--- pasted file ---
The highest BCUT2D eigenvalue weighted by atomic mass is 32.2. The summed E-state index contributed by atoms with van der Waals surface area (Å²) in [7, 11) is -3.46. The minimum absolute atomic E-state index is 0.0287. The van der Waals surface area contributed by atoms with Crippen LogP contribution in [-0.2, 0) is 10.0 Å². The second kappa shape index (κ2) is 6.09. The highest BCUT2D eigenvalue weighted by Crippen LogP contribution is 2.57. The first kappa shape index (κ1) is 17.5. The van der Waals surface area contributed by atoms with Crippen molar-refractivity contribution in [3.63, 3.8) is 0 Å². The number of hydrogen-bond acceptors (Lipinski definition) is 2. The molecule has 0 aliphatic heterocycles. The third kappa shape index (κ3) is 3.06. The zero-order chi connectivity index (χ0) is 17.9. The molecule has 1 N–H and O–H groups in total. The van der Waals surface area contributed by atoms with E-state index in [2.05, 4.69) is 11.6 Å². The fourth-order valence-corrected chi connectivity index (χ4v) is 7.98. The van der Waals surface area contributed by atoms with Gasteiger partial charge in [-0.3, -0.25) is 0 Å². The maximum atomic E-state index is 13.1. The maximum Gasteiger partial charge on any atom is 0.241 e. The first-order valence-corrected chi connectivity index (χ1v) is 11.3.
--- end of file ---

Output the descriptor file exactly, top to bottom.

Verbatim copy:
The highest BCUT2D eigenvalue weighted by atomic mass is 32.2. The summed E-state index contributed by atoms with van der Waals surface area (Å²) in [7, 11) is -3.46. The minimum absolute atomic E-state index is 0.0287. The van der Waals surface area contributed by atoms with Crippen LogP contribution in [-0.2, 0) is 10.0 Å². The second kappa shape index (κ2) is 6.09. The highest BCUT2D eigenvalue weighted by Crippen LogP contribution is 2.57. The first kappa shape index (κ1) is 17.5. The van der Waals surface area contributed by atoms with Crippen molar-refractivity contribution in [3.63, 3.8) is 0 Å². The number of hydrogen-bond acceptors (Lipinski definition) is 2. The molecule has 0 aliphatic heterocycles. The third kappa shape index (κ3) is 3.06. The zero-order chi connectivity index (χ0) is 17.9. The molecule has 1 N–H and O–H groups in total. The van der Waals surface area contributed by atoms with E-state index in [2.05, 4.69) is 11.6 Å². The fourth-order valence-corrected chi connectivity index (χ4v) is 7.98. The van der Waals surface area contributed by atoms with Gasteiger partial charge in [-0.3, -0.25) is 0 Å². The maximum atomic E-state index is 13.1. The maximum Gasteiger partial charge on any atom is 0.241 e. The first-order valence-corrected chi connectivity index (χ1v) is 11.3.